Simon's blog

The Narrow Gate

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I’ve been wondering recently what it means to be a Christian—who gets to call themselves a Christian? Do certain people call themselves Christians when they aren’t? And is there a way to tell them apart, without falling into “no true Scotsman” territory? Today I came up with a solution, and it’s not neat or particularly encouraging, but it may be helpful. Read more about The Narrow Gate


The mission of open source: Evangelism

My professional life has two parts to it; the first part is as a software developer, and the second part is as a missionary. Sometimes I get to combine the two things and write open source software that powers the work of mission; but other times I’m literally getting out there spending time with people who are interested in Jesus. Read more about The mission of open source: Evangelism




Dog or monkey?

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The place where we stayed this week had both a lot of international guests and a couple of spidermonkeys. So I managed to overhear these two conversations, which managed to neatly sum up a lot of cultural differences in parenting:

Western baby: “Dog!”
Western parent: “That’s not a dog, it’s a monkey!”

Japanese baby: “Dog!”
Japanese parent: “Yes, it is a little bit like a dog, isn’t it?” (「そうだ、ちょっと犬見たいよね。」)


Let It Go As I Am: Disney, Translation and Contextualization

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If you have children, or have been near any children during the past year, you have probably heard the theme from Frozen, “Let It Go”. We hear it nearly incessantly, both in English and Japanese, and even our one-year-old storms around the house singing “a-a-no! a-a-no!” Read more about Let It Go As I Am: Disney, Translation and Contextualization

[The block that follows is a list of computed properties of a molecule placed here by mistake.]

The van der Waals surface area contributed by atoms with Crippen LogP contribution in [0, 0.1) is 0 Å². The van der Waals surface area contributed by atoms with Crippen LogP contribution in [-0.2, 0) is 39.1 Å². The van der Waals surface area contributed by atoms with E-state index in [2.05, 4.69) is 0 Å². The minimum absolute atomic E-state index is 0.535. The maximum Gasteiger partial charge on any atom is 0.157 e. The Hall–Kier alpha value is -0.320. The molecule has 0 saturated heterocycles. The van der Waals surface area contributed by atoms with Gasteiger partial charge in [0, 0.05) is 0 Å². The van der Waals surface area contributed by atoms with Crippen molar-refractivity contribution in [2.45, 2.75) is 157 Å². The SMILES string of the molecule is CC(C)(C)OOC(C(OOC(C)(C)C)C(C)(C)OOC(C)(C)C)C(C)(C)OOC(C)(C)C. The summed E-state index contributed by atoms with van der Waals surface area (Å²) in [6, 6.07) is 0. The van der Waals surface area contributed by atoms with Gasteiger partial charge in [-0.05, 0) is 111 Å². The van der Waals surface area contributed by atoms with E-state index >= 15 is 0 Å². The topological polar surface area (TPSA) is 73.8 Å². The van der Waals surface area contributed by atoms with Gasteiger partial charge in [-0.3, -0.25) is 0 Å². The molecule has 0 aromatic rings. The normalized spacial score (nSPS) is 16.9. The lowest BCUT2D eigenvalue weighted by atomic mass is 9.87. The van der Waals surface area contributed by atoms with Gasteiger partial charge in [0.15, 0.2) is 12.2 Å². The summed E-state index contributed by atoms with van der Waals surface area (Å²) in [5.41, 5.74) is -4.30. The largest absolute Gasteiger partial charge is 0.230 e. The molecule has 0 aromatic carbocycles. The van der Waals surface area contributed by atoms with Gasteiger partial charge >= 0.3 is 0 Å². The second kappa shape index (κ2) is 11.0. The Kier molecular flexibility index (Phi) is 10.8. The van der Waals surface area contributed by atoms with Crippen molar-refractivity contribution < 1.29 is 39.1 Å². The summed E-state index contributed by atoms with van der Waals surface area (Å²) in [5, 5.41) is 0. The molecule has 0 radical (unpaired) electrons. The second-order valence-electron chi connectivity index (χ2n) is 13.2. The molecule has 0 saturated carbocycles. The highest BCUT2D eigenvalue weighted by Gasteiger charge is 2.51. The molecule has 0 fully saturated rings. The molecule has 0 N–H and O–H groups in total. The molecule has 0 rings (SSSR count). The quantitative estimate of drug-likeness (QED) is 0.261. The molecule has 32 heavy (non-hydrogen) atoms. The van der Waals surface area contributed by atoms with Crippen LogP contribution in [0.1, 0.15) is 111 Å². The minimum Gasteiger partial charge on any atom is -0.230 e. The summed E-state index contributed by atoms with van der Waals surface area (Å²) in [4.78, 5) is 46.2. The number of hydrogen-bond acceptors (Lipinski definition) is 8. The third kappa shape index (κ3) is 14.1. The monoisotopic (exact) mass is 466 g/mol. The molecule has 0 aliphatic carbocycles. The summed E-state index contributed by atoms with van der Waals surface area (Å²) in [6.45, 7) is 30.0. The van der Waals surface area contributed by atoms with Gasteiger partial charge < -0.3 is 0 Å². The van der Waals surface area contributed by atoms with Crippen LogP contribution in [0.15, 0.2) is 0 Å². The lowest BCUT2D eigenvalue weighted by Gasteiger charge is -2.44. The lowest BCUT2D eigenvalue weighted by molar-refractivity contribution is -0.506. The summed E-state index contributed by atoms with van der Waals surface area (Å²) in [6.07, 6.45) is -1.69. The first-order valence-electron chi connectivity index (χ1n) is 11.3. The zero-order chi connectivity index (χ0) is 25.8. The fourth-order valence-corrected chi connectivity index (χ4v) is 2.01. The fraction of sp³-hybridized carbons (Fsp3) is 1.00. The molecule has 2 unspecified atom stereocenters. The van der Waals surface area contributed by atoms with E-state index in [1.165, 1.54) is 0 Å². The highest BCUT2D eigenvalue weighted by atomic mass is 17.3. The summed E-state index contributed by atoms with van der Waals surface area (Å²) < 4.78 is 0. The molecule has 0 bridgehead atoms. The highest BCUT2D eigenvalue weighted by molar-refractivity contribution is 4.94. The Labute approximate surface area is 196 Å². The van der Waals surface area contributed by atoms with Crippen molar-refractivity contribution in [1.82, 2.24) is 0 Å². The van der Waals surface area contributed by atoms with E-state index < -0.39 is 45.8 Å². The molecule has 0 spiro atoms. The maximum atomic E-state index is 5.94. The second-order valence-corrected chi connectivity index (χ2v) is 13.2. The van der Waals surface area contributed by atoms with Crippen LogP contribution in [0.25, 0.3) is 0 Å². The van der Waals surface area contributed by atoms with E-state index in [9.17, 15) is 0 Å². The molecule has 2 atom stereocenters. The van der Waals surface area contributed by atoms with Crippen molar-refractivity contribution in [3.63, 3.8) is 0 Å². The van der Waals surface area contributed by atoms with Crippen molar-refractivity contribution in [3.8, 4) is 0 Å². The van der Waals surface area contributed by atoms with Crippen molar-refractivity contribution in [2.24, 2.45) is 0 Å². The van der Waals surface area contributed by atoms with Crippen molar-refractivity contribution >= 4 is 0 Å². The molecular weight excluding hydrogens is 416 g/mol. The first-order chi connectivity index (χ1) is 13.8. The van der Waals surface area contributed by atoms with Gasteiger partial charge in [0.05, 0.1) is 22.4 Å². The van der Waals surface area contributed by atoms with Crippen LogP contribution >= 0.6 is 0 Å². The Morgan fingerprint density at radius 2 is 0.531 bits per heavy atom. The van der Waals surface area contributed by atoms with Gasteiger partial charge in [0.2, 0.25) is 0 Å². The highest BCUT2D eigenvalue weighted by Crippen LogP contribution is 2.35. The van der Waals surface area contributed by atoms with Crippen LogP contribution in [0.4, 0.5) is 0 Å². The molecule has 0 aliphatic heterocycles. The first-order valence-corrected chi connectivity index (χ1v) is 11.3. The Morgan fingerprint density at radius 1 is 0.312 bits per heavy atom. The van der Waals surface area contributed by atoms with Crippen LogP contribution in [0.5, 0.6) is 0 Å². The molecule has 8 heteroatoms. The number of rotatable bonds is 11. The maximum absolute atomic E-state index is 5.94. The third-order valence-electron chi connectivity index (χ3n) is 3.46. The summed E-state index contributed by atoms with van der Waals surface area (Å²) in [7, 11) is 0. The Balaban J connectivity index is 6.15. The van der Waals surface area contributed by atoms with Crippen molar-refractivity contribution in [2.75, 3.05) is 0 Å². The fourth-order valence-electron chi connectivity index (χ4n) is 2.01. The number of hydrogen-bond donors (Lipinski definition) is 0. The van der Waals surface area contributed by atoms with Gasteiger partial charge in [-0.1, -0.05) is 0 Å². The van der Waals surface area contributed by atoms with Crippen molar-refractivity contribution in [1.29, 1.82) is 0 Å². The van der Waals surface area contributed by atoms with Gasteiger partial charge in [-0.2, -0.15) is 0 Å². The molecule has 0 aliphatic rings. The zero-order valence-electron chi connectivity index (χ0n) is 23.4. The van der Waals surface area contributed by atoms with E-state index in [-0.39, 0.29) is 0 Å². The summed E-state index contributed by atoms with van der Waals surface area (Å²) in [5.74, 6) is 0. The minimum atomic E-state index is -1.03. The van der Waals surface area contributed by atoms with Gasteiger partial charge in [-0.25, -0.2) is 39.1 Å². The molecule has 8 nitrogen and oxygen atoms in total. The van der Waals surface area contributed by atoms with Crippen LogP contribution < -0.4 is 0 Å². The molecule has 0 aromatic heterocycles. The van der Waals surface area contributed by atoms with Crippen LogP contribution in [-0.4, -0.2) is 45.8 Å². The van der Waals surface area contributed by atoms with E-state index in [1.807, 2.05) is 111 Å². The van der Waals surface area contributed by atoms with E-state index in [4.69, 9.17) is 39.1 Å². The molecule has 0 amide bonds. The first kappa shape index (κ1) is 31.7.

Wise words

Last night I chaired a meeting for the local community on the subject of child poverty; a nearby university and various community leaders have been working together to provide services for children in need, and I invited the founder of Child Poverty Action Osaka to come and provide a bit of inspiration. And I was certainly inspired. Two quotes, very loosely translated, which have application to mission as well: Read more about Wise words


Question people and answer people

There are, famously, two types of people in the world: those who can extrapolate from incomplete information. I think another division between people is between those who are (predominantly) question people, and those who are answer people. I don’t mean that some people ask more questions and some people answer them; what I mean is that some people are more naturally skilled at defining the boundaries of a problem than they are at finding a solution to that problem. Read more about Question people and answer people


Know Your Exegetical Fallacies

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After listening to a particularly, uh, interesting sermon a while back I thought it might be a fun idea to put together a site like yourlogicalfallacyis.com, but specialised for preachers. Of course, most of those logical fallacies apply more generally, but handling the Bible comes with its own special set of fallacies. Here are twenty to be getting on with, but I am sure you can think of more.

The ethnocentric fallacy

Oh, I hear this all the time: my culture does this, and therefore it must be what the Bible means. Read more about Know Your Exegetical Fallacies


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